In its preceding annual report, the Commission referred to the regression that it had perceived in connection with the harassment of several human rights activists and the request it sent to the Government of Cuba to rectify its position and give those agencies the guarantees they need to carry out their valuable work.  Unfortunately, the Commission must note that the government has not only kept those negative practices in force but has stepped them up through a genuine campaign of harassment, court sentencing without due process, deprivation of work and imprisonment under extremely negative conditions.


The Commission reported in its preceding annual report that on August 6, 1989, state security personnel had detained the following leaders:  Professor Elizardo Sánchez Santa Cruz, Chairman of the Cuban Commission on Human Rights and National Reconciliation;  Mr. Hiram Abi Coba, of the Pro Human Rights Party; and Mr. Hubert Jerez Marino, Chairman of the Marti Human Rights Committee.  After six weeks at the Villa Marista state security jail facility–where these persons were kept in separate cells lighted 24 hours a day, but deprived of reading or writing materials and allowed no physical exercise–they were transferred to the Combinado del Este facility on September 13.


The persons named above were accused of violating Article 115 of the Penal Code which punishes those who spread false news intended to disrupt international peace or endanger the prestige of the Cuban state or its good relations with another state with a prison term of one to four years.  The Penal Code views this crime as an infraction of state security.  The accusation was based on statements these persons made to international journalists about the trial of General Ochoa and his co-defendants which ended with the executions of June 12, 1989.  It should be mentioned that at that time the leaders of the human rights agencies were afforded the opportunity to select defense attorneys.  Messrs. Sánchez Santa Cruz, Jerez and Cobas were sentenced by the People’s Provincial Tribunal of Havana on November 24, 1989, to two years of imprisonment, the first of these, and 18 months of imprisonment, the latter two.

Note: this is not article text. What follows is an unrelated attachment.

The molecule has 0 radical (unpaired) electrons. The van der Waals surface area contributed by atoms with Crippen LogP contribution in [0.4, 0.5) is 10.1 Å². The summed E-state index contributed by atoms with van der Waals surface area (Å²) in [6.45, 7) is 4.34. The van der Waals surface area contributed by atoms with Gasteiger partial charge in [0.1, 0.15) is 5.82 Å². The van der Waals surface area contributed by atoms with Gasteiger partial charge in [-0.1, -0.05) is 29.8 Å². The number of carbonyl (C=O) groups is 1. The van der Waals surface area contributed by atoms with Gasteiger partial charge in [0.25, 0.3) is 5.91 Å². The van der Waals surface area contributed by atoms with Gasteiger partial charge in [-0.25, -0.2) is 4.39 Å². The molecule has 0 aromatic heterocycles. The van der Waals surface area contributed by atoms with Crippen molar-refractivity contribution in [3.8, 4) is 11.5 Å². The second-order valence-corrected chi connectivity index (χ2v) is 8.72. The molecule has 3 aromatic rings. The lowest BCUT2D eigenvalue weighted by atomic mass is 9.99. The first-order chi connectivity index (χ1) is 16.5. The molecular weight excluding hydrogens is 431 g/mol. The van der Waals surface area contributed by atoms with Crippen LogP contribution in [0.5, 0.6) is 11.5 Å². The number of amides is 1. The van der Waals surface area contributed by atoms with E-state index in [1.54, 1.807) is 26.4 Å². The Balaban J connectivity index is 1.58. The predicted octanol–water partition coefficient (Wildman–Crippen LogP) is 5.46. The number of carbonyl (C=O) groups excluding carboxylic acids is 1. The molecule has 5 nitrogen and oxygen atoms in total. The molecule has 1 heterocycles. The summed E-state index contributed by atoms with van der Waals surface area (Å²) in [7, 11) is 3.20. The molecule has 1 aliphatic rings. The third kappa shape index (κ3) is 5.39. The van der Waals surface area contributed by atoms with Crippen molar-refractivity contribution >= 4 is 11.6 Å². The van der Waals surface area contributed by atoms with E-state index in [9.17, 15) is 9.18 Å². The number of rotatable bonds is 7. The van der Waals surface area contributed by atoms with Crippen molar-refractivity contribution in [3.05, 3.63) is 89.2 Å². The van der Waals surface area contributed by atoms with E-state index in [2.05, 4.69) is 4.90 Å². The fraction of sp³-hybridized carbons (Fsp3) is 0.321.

The Inter-American Commission on Human Rights has received information on the negative conditions in which the aforementioned leaders are serving their sentences.  After they were sentenced, these persons were initially placed in solitar5y confinement at the Combinado del Este.  Due to his poor state of health, Hiram Abi Cobas has spent much of that time in the Carlos J. Finlay military hospital.  Elizardo Sánchez and Hubert Jerez were later transferred to jails located 200 kilometers (Aguica) and 500 kilometers (Kilo 7) from Havana.  The distance made it difficult to receive visitors, thus adding to the difficult prison conditions in which Mr. Sanchez, in particular, finds himself.


The Inter-American Commission on Human Rights believes that the arrest, trial and sentencing of Elizardo Sanchez Santa Cruz, Hiram Abi Cobas, and Hubert Jerez constitutes a contravention of international standards protecting freedom of speech and association and reveals the degree of arbitrary action with which the Cuban judicial and penitentiary system represses all manifestation of dissent.  The Inter-American Commission on Human Rights believes these persons should be released promptly.